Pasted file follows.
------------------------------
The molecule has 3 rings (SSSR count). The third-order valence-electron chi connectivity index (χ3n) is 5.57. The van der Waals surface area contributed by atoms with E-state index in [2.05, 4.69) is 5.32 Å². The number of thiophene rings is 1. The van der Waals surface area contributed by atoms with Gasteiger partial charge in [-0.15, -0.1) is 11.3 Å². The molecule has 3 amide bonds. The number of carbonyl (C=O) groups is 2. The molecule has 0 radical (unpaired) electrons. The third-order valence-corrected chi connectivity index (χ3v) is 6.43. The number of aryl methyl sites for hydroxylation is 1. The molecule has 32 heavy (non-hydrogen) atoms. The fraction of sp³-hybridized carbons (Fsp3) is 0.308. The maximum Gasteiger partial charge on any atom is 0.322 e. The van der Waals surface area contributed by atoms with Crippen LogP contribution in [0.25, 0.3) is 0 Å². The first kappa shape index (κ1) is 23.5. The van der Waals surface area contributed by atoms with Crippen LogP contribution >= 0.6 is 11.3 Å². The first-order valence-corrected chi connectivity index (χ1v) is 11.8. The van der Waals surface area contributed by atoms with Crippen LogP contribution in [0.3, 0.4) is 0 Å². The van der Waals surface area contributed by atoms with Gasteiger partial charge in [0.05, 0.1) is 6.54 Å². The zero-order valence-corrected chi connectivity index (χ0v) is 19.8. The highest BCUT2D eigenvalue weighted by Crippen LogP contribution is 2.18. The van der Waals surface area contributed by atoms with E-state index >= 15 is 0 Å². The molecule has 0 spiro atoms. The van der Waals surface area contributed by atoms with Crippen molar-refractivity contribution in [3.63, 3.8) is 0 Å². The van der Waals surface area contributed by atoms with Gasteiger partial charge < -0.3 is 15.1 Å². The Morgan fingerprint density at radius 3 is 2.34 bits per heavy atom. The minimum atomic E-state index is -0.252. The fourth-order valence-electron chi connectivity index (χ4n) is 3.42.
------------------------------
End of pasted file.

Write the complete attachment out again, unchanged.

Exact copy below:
The molecule has 3 rings (SSSR count). The third-order valence-electron chi connectivity index (χ3n) is 5.57. The van der Waals surface area contributed by atoms with E-state index in [2.05, 4.69) is 5.32 Å². The number of thiophene rings is 1. The van der Waals surface area contributed by atoms with Gasteiger partial charge in [-0.15, -0.1) is 11.3 Å². The molecule has 3 amide bonds. The number of carbonyl (C=O) groups is 2. The molecule has 0 radical (unpaired) electrons. The third-order valence-corrected chi connectivity index (χ3v) is 6.43. The number of aryl methyl sites for hydroxylation is 1. The molecule has 32 heavy (non-hydrogen) atoms. The fraction of sp³-hybridized carbons (Fsp3) is 0.308. The maximum Gasteiger partial charge on any atom is 0.322 e. The van der Waals surface area contributed by atoms with Crippen LogP contribution in [0.25, 0.3) is 0 Å². The first kappa shape index (κ1) is 23.5. The van der Waals surface area contributed by atoms with Crippen LogP contribution >= 0.6 is 11.3 Å². The first-order valence-corrected chi connectivity index (χ1v) is 11.8. The van der Waals surface area contributed by atoms with Crippen LogP contribution in [0.3, 0.4) is 0 Å². The van der Waals surface area contributed by atoms with Gasteiger partial charge in [0.05, 0.1) is 6.54 Å². The zero-order valence-corrected chi connectivity index (χ0v) is 19.8. The highest BCUT2D eigenvalue weighted by Crippen LogP contribution is 2.18. The van der Waals surface area contributed by atoms with E-state index >= 15 is 0 Å². The molecule has 0 spiro atoms. The van der Waals surface area contributed by atoms with Crippen molar-refractivity contribution in [3.63, 3.8) is 0 Å². The van der Waals surface area contributed by atoms with Gasteiger partial charge < -0.3 is 15.1 Å². The Morgan fingerprint density at radius 3 is 2.34 bits per heavy atom. The minimum atomic E-state index is -0.252. The fourth-order valence-electron chi connectivity index (χ4n) is 3.42.